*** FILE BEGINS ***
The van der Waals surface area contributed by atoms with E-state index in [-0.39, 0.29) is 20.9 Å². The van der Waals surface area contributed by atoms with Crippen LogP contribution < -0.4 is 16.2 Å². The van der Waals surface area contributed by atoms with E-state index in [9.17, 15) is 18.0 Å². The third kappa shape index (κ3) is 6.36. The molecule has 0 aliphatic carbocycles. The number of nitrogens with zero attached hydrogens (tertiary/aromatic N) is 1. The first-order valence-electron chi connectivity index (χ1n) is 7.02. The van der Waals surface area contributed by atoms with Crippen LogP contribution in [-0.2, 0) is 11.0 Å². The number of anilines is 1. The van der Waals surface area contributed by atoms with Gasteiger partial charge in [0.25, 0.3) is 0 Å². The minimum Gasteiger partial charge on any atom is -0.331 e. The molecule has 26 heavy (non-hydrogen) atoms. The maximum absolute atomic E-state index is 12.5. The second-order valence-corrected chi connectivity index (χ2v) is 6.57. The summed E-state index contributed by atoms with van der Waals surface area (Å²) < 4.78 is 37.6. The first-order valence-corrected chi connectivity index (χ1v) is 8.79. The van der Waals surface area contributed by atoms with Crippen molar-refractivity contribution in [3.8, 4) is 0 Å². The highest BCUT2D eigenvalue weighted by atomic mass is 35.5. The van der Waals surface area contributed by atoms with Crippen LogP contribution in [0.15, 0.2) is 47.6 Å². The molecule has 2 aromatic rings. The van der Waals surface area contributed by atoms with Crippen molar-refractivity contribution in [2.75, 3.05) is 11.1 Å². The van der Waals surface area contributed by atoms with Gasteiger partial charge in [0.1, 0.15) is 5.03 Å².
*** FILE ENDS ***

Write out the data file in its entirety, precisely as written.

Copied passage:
The van der Waals surface area contributed by atoms with E-state index in [-0.39, 0.29) is 20.9 Å². The van der Waals surface area contributed by atoms with Crippen LogP contribution < -0.4 is 16.2 Å². The van der Waals surface area contributed by atoms with E-state index in [9.17, 15) is 18.0 Å². The third kappa shape index (κ3) is 6.36. The molecule has 0 aliphatic carbocycles. The number of nitrogens with zero attached hydrogens (tertiary/aromatic N) is 1. The first-order valence-electron chi connectivity index (χ1n) is 7.02. The van der Waals surface area contributed by atoms with Crippen LogP contribution in [-0.2, 0) is 11.0 Å². The number of anilines is 1. The van der Waals surface area contributed by atoms with Gasteiger partial charge in [0.25, 0.3) is 0 Å². The minimum Gasteiger partial charge on any atom is -0.331 e. The molecule has 26 heavy (non-hydrogen) atoms. The maximum absolute atomic E-state index is 12.5. The second-order valence-corrected chi connectivity index (χ2v) is 6.57. The summed E-state index contributed by atoms with van der Waals surface area (Å²) < 4.78 is 37.6. The first-order valence-corrected chi connectivity index (χ1v) is 8.79. The van der Waals surface area contributed by atoms with Crippen molar-refractivity contribution in [3.8, 4) is 0 Å². The highest BCUT2D eigenvalue weighted by atomic mass is 35.5. The van der Waals surface area contributed by atoms with Crippen LogP contribution in [0.15, 0.2) is 47.6 Å². The molecule has 2 aromatic rings. The van der Waals surface area contributed by atoms with Crippen molar-refractivity contribution in [2.75, 3.05) is 11.1 Å². The van der Waals surface area contributed by atoms with Gasteiger partial charge in [0.1, 0.15) is 5.03 Å².